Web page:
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Scar Care Protocol: What's Normal & When to Worry


You made the exciting decision to undergo cosmetic surgery and now you have to focus on healing properly to achieve the best results from your procedure. Most patients are concerned with what type of scarring will be visible once they are fully healed. In those critical days and weeks following your procedure, you may be wondering about what is normal and when to worry about how your scar is healing.


Early Healing Concerns

In the first days and up to a week or two after your procedure, the type of symptoms impacting healing that the patient should watch out for are signs of infection or necrosis.

Infections caused by bacteria will usually present with redness that increases day by day, pain that becomes more uncomfortable, redness that spreads from the incision area and the area is warm to the touch.

Skin not having proper blood supply causing necrosis appears as a dark scab that can appear near the line of the incision. Necrosis is very serious.

Other issues of concern are fluid or blood collecting under surgical area.


Late Healing Concerns

To ensure proper healing and minimal scarring, patients should expect to keep a non-irritating tape for the first few weeks along incisions. The pressure of the tape helps the scars to stay flat. After the first few weeks, a silicone sheaths or paint-on silicone will need to be used to help the scar stay flat.

Issues of concern are when scars become thick, wide or discolored. Lighter skin tones create a lighter scars, darker skin tones usually have a darker pigment that fades over time. Scars become wide most likely because of tension on the area or lack of skin strength. This type of issue typically must be repaired surgically. Scars that become thick or raised often happen through healing too aggressively and can typically be treated with steroid injections.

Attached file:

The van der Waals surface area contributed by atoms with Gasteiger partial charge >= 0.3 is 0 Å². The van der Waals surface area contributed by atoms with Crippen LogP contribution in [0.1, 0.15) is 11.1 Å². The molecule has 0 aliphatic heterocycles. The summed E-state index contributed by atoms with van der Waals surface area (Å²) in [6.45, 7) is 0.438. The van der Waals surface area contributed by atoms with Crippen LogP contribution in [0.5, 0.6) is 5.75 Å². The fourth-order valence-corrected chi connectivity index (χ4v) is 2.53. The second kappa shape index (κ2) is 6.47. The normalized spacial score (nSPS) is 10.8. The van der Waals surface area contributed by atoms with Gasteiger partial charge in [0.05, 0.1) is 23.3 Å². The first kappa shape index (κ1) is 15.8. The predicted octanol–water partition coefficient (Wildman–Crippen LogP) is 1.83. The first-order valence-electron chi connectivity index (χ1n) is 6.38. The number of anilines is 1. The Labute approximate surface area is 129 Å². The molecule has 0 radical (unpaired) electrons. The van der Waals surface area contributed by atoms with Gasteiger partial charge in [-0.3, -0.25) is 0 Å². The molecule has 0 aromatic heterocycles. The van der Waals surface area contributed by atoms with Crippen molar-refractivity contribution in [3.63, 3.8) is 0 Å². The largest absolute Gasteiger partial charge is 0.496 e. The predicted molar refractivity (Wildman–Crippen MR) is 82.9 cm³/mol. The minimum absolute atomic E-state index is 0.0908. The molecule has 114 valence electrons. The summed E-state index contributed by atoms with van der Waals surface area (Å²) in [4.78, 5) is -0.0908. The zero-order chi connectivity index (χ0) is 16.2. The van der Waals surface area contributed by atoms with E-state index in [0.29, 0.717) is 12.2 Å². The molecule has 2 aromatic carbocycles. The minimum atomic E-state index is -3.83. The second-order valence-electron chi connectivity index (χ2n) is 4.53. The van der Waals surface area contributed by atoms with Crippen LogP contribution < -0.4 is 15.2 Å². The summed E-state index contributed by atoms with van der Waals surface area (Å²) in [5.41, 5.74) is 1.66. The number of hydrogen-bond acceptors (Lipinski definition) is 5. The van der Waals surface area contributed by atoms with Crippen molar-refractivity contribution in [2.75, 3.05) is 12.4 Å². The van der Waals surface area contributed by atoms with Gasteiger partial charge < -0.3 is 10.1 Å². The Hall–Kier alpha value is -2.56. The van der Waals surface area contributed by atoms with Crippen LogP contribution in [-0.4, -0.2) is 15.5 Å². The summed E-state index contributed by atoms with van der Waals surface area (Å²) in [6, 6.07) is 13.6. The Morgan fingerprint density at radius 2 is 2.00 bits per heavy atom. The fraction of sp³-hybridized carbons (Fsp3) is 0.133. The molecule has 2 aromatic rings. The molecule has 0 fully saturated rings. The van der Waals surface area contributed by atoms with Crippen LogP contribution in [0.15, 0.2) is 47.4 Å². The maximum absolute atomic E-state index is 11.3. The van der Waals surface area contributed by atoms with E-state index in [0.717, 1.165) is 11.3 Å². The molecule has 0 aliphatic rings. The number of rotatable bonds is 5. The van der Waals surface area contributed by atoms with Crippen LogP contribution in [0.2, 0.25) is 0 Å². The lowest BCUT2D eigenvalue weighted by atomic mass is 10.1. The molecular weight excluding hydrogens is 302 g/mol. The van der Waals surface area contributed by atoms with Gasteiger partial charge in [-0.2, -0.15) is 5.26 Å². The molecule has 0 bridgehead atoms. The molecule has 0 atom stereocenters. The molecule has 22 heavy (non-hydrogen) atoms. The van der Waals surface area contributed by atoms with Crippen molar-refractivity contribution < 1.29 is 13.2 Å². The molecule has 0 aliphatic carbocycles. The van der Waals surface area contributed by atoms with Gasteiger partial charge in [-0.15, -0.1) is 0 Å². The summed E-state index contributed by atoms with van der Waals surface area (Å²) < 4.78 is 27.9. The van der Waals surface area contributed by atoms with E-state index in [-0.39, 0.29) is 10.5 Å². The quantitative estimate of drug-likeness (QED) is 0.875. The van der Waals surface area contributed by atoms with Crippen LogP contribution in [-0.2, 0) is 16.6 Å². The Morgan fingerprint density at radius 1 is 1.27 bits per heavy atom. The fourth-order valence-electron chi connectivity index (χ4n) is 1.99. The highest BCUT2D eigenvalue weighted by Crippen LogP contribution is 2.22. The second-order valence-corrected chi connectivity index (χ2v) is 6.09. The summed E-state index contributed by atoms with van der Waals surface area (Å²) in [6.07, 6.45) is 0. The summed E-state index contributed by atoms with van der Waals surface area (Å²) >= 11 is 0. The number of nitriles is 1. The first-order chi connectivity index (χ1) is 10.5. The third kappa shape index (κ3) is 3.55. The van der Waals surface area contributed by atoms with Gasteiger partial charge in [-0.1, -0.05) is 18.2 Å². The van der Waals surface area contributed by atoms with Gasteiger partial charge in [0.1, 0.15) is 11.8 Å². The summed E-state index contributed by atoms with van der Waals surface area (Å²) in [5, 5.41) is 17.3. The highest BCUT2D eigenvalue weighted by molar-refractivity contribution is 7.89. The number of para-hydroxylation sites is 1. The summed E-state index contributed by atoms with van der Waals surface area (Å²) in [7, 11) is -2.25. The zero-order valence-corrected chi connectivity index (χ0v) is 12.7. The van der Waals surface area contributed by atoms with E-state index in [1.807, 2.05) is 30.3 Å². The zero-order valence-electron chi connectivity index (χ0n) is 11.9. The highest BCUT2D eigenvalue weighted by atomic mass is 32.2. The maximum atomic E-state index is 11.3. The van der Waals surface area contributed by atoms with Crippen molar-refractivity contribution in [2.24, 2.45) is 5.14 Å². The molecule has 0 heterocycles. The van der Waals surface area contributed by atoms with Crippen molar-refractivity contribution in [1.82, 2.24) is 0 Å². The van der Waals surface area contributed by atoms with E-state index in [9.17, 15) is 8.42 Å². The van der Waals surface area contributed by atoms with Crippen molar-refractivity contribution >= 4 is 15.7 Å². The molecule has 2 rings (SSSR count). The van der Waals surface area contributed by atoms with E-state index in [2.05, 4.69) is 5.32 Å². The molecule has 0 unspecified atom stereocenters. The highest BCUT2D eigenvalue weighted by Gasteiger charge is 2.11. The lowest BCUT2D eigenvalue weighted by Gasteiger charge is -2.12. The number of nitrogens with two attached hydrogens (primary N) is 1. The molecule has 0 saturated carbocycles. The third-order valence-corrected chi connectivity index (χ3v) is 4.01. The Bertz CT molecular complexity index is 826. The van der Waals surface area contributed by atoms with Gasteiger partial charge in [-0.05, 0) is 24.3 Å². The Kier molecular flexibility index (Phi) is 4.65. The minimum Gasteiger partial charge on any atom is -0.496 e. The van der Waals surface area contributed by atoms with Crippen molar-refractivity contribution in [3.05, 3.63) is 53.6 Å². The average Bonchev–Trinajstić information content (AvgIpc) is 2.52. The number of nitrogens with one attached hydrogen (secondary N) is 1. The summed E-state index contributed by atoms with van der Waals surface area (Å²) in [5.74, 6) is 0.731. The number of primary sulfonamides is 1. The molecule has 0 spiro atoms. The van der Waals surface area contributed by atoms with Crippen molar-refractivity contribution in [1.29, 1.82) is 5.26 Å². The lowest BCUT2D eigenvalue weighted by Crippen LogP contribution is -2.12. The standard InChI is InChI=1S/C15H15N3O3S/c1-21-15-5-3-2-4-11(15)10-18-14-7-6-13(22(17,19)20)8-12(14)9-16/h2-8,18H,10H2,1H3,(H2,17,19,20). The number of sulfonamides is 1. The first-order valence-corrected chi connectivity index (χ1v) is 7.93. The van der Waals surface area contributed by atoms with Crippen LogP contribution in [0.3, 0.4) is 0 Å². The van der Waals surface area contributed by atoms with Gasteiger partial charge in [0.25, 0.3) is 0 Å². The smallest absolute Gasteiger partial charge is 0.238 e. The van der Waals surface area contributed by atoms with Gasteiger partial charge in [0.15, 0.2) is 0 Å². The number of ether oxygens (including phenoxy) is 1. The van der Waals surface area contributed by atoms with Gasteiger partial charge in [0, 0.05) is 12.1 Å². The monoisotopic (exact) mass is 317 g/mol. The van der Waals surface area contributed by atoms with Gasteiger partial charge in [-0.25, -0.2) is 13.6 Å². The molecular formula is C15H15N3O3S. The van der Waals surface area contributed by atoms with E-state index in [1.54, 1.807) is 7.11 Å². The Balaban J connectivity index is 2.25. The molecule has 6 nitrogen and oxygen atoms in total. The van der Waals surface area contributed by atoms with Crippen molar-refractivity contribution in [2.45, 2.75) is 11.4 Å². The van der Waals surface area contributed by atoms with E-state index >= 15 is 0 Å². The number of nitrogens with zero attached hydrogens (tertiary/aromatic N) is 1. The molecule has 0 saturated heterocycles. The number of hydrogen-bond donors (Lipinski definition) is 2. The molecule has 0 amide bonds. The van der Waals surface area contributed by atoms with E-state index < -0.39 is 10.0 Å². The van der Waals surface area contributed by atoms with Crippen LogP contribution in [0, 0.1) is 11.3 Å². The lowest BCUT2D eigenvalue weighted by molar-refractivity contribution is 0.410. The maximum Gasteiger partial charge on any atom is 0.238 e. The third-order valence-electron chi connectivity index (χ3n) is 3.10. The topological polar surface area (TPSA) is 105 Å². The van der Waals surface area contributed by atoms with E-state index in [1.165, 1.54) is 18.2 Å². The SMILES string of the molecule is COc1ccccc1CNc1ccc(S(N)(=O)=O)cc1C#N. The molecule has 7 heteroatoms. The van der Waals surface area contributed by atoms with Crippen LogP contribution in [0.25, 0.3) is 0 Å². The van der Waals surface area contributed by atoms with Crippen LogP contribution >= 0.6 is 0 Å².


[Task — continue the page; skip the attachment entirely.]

Incisions and scars are usually completely healed in about a year.


What Can You do to Help Healing

It is critically important to follow any antibiotic regiment and incision care instructions provided by your surgeon. Be aware that your garments can actually impede your healing by impacting blood flow and you will need to wear the type of clothing recommended by your surgeon.

If you live in the Northern Virginia or Washington, DC area and are ready to reclaim your confidence, contact us to schedule a complimentary consultation at (703) 893-6168 or submit a form online to request an appointment.

For more information on our surgical and non-surgical procedures, visit our website; like our Facebook Page; follow @austinwestoncenter on Instagram; subscribe to the Austin-Weston blog.

* All information subject to change. Images may contain models. Individual results are not guaranteed and may vary.